- Tziritis, E., Datta, P. S., & Barzegar, R. (2017). Characterization and assessment of groundwater resources in a complex hydrological basin of central Greece (Kopaida basin) with the joint use of hydrogeochemical analysis, multivariate statistics and stable isotopes. Aquatic Geochemistry, 23(4), 271–298.CrossRefGoogle Scholar
- U.S. Environmental Protection Agency (USEPA). (1989). Risk assessment guidance for superfund volume 1: Human health evaluation manual (part A) office of emergency and remedial response; Washington, DC, USA: (291 pp, 7 MB, 12/1989, EPA/540/1-89/002). https://www.epa.gov/risk/risk-assessment-guidance-superfund-rags-part.
- USEPA. (1997). Exposure factors handbook ( final report). Washington, DC: U.S. environmental protection agency, EPA/600/P-95/002F a-c, 1997. https://cfpub.epa.gov/ncea/risk/recordisplay.cfm?deid=12464.
- USEPA. (2001). Toxics release inventory: Public data release report. Accessed on 24 Feb 2015. Available online: www.epa.gov/tri/tridata/tri01.
- USEPA. (2002). Supplemental guidance for developing soil screening levels for superfund sites OSWER 9355.4-24. Washington, DC, USA: United States Environmental Protection Agency, 2002 EPA540/F-95/041. https://www.epa.gov/superfund/superfund-soil-screeningguidance.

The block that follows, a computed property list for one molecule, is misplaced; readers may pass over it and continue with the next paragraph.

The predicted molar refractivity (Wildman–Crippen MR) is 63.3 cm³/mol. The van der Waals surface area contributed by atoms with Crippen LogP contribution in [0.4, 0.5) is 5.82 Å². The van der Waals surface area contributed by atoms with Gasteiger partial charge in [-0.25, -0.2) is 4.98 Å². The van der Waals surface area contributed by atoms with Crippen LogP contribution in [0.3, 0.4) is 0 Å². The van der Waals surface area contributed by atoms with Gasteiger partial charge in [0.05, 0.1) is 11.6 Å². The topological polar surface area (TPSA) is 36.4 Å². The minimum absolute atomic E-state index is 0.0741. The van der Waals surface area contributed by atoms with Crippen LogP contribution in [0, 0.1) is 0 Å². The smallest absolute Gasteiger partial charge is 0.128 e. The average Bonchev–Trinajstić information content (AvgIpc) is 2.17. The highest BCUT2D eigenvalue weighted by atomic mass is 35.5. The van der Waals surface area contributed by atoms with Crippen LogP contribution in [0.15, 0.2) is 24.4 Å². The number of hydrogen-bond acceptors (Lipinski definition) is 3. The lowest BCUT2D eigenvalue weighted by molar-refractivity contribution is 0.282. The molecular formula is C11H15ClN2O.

- USEPA. (2007). Framework for determining a mutagenic mode of action for carcinogenicity: Review draft. Available online: http://www.epa.gov/osa/mmoaframework/pdfs/MMOA-ERD-FINAL-83007.pdf. Accessed October 3, 2015.
- USEPA. (2010). Integrated risk information system (IRIS); United States Environmental Protection Agency: Washington, DC, USA, 2010. Available online: www.epa.gov/ncea/iris/index.html. Accessed July 15, 2010.
- Wuana, R. A., & Okieimen, F. E. (2011). Heavy metals in contaminated soils: A review of sources, chemistry, risks and best available strategies for remediation. Geo Environmental & Climate Change Adaptation Research Centre, 2011, 20–21.Google Scholar